Rosie O'donnell regarde les différentes formes de famille.
By DAVID BAUDER, AP Television Writer – 29/01/2010
PASADENA, Calif. – HBO wasn't looking for a political film when it asked Rosie O'Donnell to make a documentary about families, but realized in progress that it had one.
"A Family Is a Family Is a Family: A Rosie O'Donnell Celebration" debuts Sunday evening (7 p.m. EST). It's primarily children talking about their families: adopted children, those with two moms, those with two dads, those taken care of by a grandparent, single parents, multiracial blends. Oh, and a mother and a father living under the same roof.
All were comfortable with their own families, even if some in society are not comfortable with all the different family configurations.
"All children need to see their own lives reflected in the media and need to be included when there are discussions about family," said O'Donnell, who has four children.
"To vilify a whole group of people, or children, because of the sexual orientation of their parents, I don't know if that does anything to help the next generation," the 47-year-old comedian-actress said.
Producers set out initially to find nontraditional families with the idea of comforting anxieties, showing these children that deep down, families are families. Seeing them all together made Sheila Nevins, head of HBO's documentary unit, see that it was making a political point.
With the effort to be all-inclusive, Nevins said that near the end, she realized they hadn't talked to enough families with a married mother and father.
"There are no endorsements," she said. "It's just kids expressing what it means to be in a family."
Some animation and music from the likes of Ziggy Marley singing with his mother and sister complement the kids. Two moms are shown preparing to get married with their children involved, two dads say a prayer at the kitchen table with the daughter they adopted, and three brothers who live with their mother and grandmother mug for the camera.
Even her own children sometime struggle with issues of family identity, with adoption and test-tube conception, O'Donnell said. She asked all four what would be their ideal family and got four different answers, including one who said a mother and father.
O'Donnell and Nevins talked about whether O'Donnell and her family should be in the film, particularly as it was being made at a period of transition with O'Donnell and her partner Kelli Carpenter separating.
Ultimately, they decided it would seem strange without them.
"I wanted it to be a stew, a stew with equal portions of everything — a little bit of me, a little carrots, a little celery," O'Donnell said. "I just wanted to be one of the many vegetables in the pot."
O'Donnell is seen in the film with her 6-year-old daughter, Vivienne Rose, explaining to her that they're still a family even though she and Carpenter no longer live together. Her daughter had other things on her mind.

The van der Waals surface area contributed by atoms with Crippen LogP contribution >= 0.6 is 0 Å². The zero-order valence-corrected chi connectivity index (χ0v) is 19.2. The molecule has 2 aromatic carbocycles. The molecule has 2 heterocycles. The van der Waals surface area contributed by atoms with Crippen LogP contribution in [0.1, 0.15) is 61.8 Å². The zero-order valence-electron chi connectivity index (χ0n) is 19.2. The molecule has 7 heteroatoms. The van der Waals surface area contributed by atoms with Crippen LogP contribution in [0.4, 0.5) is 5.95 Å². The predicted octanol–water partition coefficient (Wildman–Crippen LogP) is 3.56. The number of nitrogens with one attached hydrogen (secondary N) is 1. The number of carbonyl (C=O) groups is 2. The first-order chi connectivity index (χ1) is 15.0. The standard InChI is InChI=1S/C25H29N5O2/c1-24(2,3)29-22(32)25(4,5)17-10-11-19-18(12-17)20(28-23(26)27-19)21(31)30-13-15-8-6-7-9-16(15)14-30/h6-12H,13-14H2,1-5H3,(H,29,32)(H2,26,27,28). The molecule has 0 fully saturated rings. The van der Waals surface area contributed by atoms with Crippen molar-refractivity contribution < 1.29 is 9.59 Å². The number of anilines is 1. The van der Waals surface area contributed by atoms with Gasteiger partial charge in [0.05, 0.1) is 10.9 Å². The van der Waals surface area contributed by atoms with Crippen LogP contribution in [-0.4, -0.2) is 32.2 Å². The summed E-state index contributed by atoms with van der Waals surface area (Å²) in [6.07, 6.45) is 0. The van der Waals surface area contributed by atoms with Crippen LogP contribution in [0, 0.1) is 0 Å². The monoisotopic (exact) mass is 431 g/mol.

"I made the mistake of telling Viv that we were doing it three or four days before, because I think she practiced," she said. "She wore pearls and had her hair done — not like the kid I spend every day with."
Another segment that triggered discussion was an animated "sex education" section, with dancing sperm in top hats competing for the affection of an egg. It was purposely done in an old-fashioned style to the accompaniment of Frank Sinatra's rendition of "Too Marvelous for Words." Nevins thought it was important to offer the fundamentals of how a baby is made.
That drew a grimace from O'Donnell's 14-year-old son, Parker.
"When he saw it he said, `Oh, mom, did you have to put the sperm thing in?'" said O'Donnell, who would like to take the film around to schools to hold discussions about families. She's already compiled enough material from the interviews with children to make a film about the affect of divorce on families.
Nevins wanted O'Donnell's participation to bring attention to the film. But that works both ways; O'Donnell grates on some people, primarily conservatives upset with her political views who might not watch "A Family Is a Family Is a Family" because of it.
"I don't feel polarizing," O'Donnell said. "I don't feel incendiary. But there are people who are probably not going to look at it because of that. I feel there are just as many who may TiVo it because of that. I don't know. It's hard to judge what affect you're having when you're just living your life and making your art."
Ultimately, she said, "it's hard to argue with the voices of innocent children telling the truth about their life and love."
In this publicity image released by HBO, former talk show host Rosie O'Donnel is shown with her children, clockwise from back row center, Blake, Parker, Vivienne, and Chelsea, promoting her HBO special, 'A Family Is a Family Is a Family: A Rosie O'Donnell Celebration,' premiering on Jan. 31, 2010.
Photo: AP/HBO, Tom LeGoff.